- Inter-team gambling can explode into tragedy:
I pay almost no attention whatsoever to the NBA, but the Gilbert Arenas gun incident has shined a light on something that goes on with every team in every sport----gambling among teammates.
The episode between the Washington Wizards' Arenas and his teammate Javaris Crittendon stemmed from thousands of dollars being at stake; harsh words exchanged; guns displayed; and the macho world of the professional athletes coming to the forefront and becoming public. The participants, the NBA and sports in general were lucky things were defused before they got out of hand and someone wound up dead.
After reading the NY Times article recounting what happened----link----I thought of Keith Hernandez's underrated book, If At First, and how he discussed card playing in the clubhouse and how money can affect team chemistry and morale. The quote from pages 121-122 follows:
Funny about this card-playing. Other years I've hated it. For ten major league seasons I haven't played cards. This year I play all the time, hearts mostly, my deck in hand as I walk through the clubhouse door. I don't know why.
I will not play for money, and that's one reason I've abstained in the past. Plenty of clubhouse fights, not with fists necessarily, but with bad words and bad feelings, have broken out over card games. If I were a manager, no gambling among my players would be allowed. Tony Carullo, the clubhouse man for the visiting team at Shea, reports that $500 is sometimes on the table when San Diego comes to town. Dick Williams must know about it, and must therefore condone it. How can I question him? He's only won championships in both leagues. But I wouldn't allow it, and wouldn't play with teammates in a gambling game when "with" becomes "against".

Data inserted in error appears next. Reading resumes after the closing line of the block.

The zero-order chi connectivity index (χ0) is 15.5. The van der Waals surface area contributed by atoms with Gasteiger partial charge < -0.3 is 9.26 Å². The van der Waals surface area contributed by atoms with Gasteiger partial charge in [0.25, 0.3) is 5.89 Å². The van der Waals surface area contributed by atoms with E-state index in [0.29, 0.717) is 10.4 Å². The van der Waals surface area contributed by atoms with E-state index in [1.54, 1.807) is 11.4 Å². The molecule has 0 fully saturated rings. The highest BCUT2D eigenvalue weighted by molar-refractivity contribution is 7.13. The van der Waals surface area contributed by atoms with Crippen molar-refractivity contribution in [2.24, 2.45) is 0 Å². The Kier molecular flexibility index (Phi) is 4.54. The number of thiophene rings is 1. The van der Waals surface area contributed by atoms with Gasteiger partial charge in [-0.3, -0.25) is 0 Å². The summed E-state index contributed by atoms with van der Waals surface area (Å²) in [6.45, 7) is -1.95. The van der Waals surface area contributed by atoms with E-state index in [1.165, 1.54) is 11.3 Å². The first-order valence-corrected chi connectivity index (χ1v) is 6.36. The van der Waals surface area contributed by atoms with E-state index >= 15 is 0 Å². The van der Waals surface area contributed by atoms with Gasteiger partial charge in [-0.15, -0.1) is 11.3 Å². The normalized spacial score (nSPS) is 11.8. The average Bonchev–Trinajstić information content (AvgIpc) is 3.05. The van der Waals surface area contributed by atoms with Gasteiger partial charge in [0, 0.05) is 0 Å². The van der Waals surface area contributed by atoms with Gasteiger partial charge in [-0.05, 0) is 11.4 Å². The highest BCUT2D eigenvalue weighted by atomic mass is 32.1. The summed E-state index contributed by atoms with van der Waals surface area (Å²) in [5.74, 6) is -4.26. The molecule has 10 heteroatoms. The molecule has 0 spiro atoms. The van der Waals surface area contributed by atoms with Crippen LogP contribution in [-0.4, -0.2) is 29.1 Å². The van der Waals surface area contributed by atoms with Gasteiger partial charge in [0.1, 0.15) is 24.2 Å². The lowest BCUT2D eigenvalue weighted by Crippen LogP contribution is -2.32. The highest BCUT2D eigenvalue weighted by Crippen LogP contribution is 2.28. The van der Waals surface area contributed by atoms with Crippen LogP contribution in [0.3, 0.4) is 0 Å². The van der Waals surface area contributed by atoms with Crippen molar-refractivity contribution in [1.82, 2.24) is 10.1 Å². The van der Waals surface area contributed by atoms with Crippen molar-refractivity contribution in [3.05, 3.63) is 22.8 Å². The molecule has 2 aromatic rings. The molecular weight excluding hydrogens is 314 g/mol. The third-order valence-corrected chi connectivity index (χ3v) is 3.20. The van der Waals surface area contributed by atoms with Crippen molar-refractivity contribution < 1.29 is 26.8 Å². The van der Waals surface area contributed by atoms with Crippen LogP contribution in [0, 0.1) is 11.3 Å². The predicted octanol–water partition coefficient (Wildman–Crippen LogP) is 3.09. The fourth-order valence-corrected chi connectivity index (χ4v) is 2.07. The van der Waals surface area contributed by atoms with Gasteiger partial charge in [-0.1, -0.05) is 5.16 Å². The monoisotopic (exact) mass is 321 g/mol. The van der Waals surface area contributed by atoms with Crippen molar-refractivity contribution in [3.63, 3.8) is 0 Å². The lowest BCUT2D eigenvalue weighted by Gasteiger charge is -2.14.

There are a few problems with trying to prevent players from playing cards for money. Even as the New Jersey Nets have banned gambling on team flights, there's very little that can be done when star players like the Wizards' Arenas decided to play cards for money without (or even with) the team knowing about it.
The only major sport in which something can actually be done is the dictatorial NFL where contracts are not guaranteed; the NBA, MLB and NHL have little power with their players to do much of anything about such activities. It's like recreational drug use, drinking and driving and other self-destructive/team-destructive behaviors----you can't babysit the players 24-hours a day. All a team can do is discourage the players from partaking in such activities and that's it. If a player decides that he needs the action of high-stakes card games to try and maintain the high he gets from the crowd adoration of a ballgame, it can't be stopped.
There's not much for the players to do during their downtime of sitting around the lockerroom, on planes, buses and in hotel rooms; playing cards just to play is understandably boring. It's surprising the pulling of pistols between teammates over money hasn't happened before. In Hernandez's day, players weren't making as much money as they are now and most weren't carrying guns.